Resource Guide: Two Paths to Student-Created Rubrics

Reinert Center typeset_icon_2014_solid_082214by Gina Merys, Associate Director, Reinert Center

Using rubrics to aid in the assessment of written assignments can be an inclusive teaching practice, when students have access to that rubric before beginning a project. Including students in the creation of that rubric can increase students’ agency in their learning as well as enhance the rubric’s usefulness for learning.

Below are two possible ways an instructor could include students in creating rubrics for written projects.

Path One: Starting with a Draft

One approach to student-created rubrics is for students to begin by working with a draft rubric the instructor has already created for the specific project. This method is especially helpful for students who have not had much experience with rubrics or who are new in their role as college students. The draft rubric provides a baseline for structure, organization, and standards while promoting an expectation for alteration.

An example project for this path

Students read through the draft rubric in groups identifying the key terms as well as those terms that are unclear. Then, each group makes revisions to the rubric as they see fit. The instructor compiles those suggested revisions into a second draft rubric and submits it to students for one more round of revision, this works well as a whole class activity. Then, the instructor submits a final rubric to the class for approval.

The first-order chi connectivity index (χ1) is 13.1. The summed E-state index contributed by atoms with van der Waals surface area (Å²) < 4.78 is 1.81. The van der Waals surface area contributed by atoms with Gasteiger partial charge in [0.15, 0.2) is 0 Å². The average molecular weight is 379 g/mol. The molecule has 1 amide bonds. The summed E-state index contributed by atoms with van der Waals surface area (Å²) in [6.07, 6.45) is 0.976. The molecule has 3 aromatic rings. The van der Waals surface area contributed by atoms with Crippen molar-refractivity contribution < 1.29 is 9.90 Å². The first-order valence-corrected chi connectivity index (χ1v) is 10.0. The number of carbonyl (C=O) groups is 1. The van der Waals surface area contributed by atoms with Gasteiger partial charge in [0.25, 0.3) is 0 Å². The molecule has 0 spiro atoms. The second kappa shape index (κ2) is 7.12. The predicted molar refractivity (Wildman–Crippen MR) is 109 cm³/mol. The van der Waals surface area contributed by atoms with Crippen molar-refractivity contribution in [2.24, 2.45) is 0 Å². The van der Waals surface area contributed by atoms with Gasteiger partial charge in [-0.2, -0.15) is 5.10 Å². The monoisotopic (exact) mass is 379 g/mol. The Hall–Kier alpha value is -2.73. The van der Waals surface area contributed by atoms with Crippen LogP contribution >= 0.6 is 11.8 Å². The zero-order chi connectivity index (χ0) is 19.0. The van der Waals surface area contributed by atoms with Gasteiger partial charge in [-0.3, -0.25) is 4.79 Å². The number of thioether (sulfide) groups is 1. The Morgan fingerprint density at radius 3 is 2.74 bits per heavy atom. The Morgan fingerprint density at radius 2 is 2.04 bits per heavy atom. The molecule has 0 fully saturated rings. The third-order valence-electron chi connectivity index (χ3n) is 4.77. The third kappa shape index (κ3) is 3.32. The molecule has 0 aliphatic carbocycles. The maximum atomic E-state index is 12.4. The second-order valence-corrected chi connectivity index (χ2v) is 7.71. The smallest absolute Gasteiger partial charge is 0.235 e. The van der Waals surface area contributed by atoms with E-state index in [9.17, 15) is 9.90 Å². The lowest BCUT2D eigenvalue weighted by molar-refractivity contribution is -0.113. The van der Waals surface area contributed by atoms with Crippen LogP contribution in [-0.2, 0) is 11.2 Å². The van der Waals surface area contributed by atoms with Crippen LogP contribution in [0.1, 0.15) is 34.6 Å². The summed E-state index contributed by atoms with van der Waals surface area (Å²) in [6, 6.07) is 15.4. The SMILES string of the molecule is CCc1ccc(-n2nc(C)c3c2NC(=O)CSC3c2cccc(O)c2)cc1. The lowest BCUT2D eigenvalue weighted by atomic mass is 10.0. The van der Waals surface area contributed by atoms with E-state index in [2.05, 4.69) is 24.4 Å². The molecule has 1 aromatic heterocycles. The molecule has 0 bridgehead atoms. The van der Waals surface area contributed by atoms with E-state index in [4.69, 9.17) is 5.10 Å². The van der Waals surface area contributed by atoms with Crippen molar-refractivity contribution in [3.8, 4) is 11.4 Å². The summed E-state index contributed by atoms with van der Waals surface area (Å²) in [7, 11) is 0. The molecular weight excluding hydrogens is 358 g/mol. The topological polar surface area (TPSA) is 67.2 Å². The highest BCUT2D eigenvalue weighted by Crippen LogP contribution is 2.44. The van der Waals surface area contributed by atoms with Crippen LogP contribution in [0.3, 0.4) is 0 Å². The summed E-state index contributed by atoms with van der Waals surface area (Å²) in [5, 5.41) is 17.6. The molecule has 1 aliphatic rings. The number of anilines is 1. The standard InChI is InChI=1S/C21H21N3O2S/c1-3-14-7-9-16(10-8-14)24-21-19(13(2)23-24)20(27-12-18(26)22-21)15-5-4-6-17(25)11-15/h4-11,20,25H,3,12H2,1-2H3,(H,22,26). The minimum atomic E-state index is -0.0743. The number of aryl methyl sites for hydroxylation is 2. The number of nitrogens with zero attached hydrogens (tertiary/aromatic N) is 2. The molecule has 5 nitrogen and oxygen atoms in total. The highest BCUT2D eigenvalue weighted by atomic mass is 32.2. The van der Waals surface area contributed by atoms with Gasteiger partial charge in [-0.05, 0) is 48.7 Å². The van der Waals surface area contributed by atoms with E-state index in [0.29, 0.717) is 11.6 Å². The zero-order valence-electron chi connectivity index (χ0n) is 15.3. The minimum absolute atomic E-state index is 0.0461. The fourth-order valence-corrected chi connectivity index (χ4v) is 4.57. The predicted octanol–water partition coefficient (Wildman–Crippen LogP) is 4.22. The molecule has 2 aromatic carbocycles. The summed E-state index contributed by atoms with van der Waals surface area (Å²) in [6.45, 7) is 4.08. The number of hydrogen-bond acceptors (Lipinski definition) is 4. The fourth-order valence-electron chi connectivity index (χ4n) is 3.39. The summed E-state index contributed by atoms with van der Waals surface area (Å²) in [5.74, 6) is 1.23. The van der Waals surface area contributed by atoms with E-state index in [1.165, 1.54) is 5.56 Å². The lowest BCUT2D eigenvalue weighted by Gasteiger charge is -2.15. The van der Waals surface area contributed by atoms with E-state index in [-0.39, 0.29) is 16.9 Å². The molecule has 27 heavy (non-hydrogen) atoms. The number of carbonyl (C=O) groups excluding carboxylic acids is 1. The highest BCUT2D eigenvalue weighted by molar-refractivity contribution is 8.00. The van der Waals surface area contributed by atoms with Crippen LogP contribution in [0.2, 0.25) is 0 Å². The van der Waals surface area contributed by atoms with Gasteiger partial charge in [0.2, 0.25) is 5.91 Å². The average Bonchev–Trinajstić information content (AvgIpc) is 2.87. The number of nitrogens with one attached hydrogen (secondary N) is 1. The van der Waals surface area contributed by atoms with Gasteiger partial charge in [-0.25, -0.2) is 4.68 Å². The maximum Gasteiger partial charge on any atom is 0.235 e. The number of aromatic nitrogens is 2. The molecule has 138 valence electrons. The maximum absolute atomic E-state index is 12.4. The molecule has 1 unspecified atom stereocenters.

Path Two: Starting with Learning Objectives

A second approach to student-created rubrics is for students (either individually or in small groups) to begin by working with the learning objectives of the project and create a rubric that assesses those objectives. This method often works best with upper-level or graduate students who have more experience translating project expectations into an artifact of learning and have had more practice working with rubrics to achieve those expectations.

An example project for this path

Students read and discuss the project’s learning objectives and guidelines set by the instructor. They identify the key concepts and skills embedded within the objectives and describe what it might “look” like to achieve the ideal version of those concepts and skills, keeping in mind all alternative ways to achieve that ideal, within the guidelines of the project. Once they have described the ideal, they then describe the    less successful alternatives and why these alternatives would be seen as achieving lower degrees of success. Instructors could either choose to allow students each to use their own rubrics, after a process of revision and approval in cooperation with the instructor, or to compile the rubrics in some way and return the compiled version to students for further stages of revision and final approval.

Resources

Stevens, Dannelle D. and Antonia J. Levi. Introduction to Rubrics, 2nd Ed. Sterling: Stylus, 2012.

Walvoord, Barbara E. Assessment Clear and Simple, 2nd Ed. San Francisco: Jossey-Bass, 2010.

For more information or to discuss how you might incorporate these ideas into your courses, contact the Reinert Center at cttl@slu.edu.

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